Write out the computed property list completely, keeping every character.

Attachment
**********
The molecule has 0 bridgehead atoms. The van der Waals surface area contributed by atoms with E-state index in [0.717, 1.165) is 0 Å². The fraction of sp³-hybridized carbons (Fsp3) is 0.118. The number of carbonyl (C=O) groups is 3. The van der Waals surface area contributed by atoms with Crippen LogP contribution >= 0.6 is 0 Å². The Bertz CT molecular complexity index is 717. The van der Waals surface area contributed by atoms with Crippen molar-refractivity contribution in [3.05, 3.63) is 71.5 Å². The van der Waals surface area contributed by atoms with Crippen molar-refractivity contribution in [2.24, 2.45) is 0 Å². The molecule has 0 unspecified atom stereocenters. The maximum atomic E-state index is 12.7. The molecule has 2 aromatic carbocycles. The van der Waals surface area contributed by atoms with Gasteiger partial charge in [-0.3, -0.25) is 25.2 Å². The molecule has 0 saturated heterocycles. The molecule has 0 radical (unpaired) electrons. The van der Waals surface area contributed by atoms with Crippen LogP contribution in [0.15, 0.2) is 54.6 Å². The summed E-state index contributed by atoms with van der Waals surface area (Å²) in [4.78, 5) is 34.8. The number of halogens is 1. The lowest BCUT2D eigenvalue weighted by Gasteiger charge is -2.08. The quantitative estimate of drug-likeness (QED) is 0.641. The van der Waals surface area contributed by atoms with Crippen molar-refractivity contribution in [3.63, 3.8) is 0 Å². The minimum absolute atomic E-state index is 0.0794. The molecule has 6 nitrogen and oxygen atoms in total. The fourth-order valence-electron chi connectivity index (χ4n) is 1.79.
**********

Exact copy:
The molecule has 0 bridgehead atoms. The van der Waals surface area contributed by atoms with E-state index in [0.717, 1.165) is 0 Å². The fraction of sp³-hybridized carbons (Fsp3) is 0.118. The number of carbonyl (C=O) groups is 3. The van der Waals surface area contributed by atoms with Crippen LogP contribution >= 0.6 is 0 Å². The Bertz CT molecular complexity index is 717. The van der Waals surface area contributed by atoms with Crippen molar-refractivity contribution in [3.05, 3.63) is 71.5 Å². The van der Waals surface area contributed by atoms with Crippen molar-refractivity contribution in [2.24, 2.45) is 0 Å². The molecule has 0 unspecified atom stereocenters. The maximum atomic E-state index is 12.7. The molecule has 2 aromatic carbocycles. The van der Waals surface area contributed by atoms with Gasteiger partial charge in [-0.3, -0.25) is 25.2 Å². The molecule has 0 saturated heterocycles. The molecule has 0 radical (unpaired) electrons. The van der Waals surface area contributed by atoms with Crippen LogP contribution in [0.15, 0.2) is 54.6 Å². The summed E-state index contributed by atoms with van der Waals surface area (Å²) in [4.78, 5) is 34.8. The number of halogens is 1. The lowest BCUT2D eigenvalue weighted by Gasteiger charge is -2.08. The quantitative estimate of drug-likeness (QED) is 0.641. The van der Waals surface area contributed by atoms with Crippen molar-refractivity contribution in [3.63, 3.8) is 0 Å². The minimum absolute atomic E-state index is 0.0794. The molecule has 6 nitrogen and oxygen atoms in total. The fourth-order valence-electron chi connectivity index (χ4n) is 1.79.